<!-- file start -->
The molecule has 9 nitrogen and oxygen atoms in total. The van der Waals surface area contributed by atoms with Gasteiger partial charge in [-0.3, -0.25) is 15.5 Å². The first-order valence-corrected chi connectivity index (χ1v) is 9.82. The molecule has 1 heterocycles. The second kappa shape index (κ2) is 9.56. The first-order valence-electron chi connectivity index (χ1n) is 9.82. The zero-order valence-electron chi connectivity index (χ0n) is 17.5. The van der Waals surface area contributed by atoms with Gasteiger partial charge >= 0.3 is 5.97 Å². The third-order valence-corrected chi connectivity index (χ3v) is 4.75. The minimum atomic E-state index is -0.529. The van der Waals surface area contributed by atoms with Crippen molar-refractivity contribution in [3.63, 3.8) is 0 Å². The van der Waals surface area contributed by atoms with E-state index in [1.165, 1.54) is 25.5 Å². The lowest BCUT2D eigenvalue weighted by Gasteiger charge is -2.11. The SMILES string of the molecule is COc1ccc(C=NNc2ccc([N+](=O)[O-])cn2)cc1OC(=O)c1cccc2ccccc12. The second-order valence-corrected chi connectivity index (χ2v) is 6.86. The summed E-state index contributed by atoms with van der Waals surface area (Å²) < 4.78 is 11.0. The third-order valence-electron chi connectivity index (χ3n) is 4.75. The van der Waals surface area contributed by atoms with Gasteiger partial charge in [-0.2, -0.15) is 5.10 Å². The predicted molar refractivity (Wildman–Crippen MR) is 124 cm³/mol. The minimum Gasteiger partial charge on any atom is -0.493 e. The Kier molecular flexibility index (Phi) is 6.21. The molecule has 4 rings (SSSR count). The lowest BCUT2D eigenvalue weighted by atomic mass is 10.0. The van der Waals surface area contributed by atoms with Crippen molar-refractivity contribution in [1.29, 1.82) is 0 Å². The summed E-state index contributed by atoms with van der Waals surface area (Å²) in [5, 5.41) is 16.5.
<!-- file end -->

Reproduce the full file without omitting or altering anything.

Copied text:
The molecule has 9 nitrogen and oxygen atoms in total. The van der Waals surface area contributed by atoms with Gasteiger partial charge in [-0.3, -0.25) is 15.5 Å². The first-order valence-corrected chi connectivity index (χ1v) is 9.82. The molecule has 1 heterocycles. The second kappa shape index (κ2) is 9.56. The first-order valence-electron chi connectivity index (χ1n) is 9.82. The zero-order valence-electron chi connectivity index (χ0n) is 17.5. The van der Waals surface area contributed by atoms with Gasteiger partial charge >= 0.3 is 5.97 Å². The third-order valence-corrected chi connectivity index (χ3v) is 4.75. The minimum atomic E-state index is -0.529. The van der Waals surface area contributed by atoms with Crippen molar-refractivity contribution in [3.63, 3.8) is 0 Å². The van der Waals surface area contributed by atoms with E-state index in [1.165, 1.54) is 25.5 Å². The lowest BCUT2D eigenvalue weighted by Gasteiger charge is -2.11. The SMILES string of the molecule is COc1ccc(C=NNc2ccc([N+](=O)[O-])cn2)cc1OC(=O)c1cccc2ccccc12. The second-order valence-corrected chi connectivity index (χ2v) is 6.86. The summed E-state index contributed by atoms with van der Waals surface area (Å²) < 4.78 is 11.0. The third-order valence-electron chi connectivity index (χ3n) is 4.75. The van der Waals surface area contributed by atoms with Gasteiger partial charge in [-0.2, -0.15) is 5.10 Å². The predicted molar refractivity (Wildman–Crippen MR) is 124 cm³/mol. The minimum Gasteiger partial charge on any atom is -0.493 e. The Kier molecular flexibility index (Phi) is 6.21. The molecule has 4 rings (SSSR count). The lowest BCUT2D eigenvalue weighted by atomic mass is 10.0. The van der Waals surface area contributed by atoms with Crippen molar-refractivity contribution in [1.29, 1.82) is 0 Å². The summed E-state index contributed by atoms with van der Waals surface area (Å²) in [5, 5.41) is 16.5.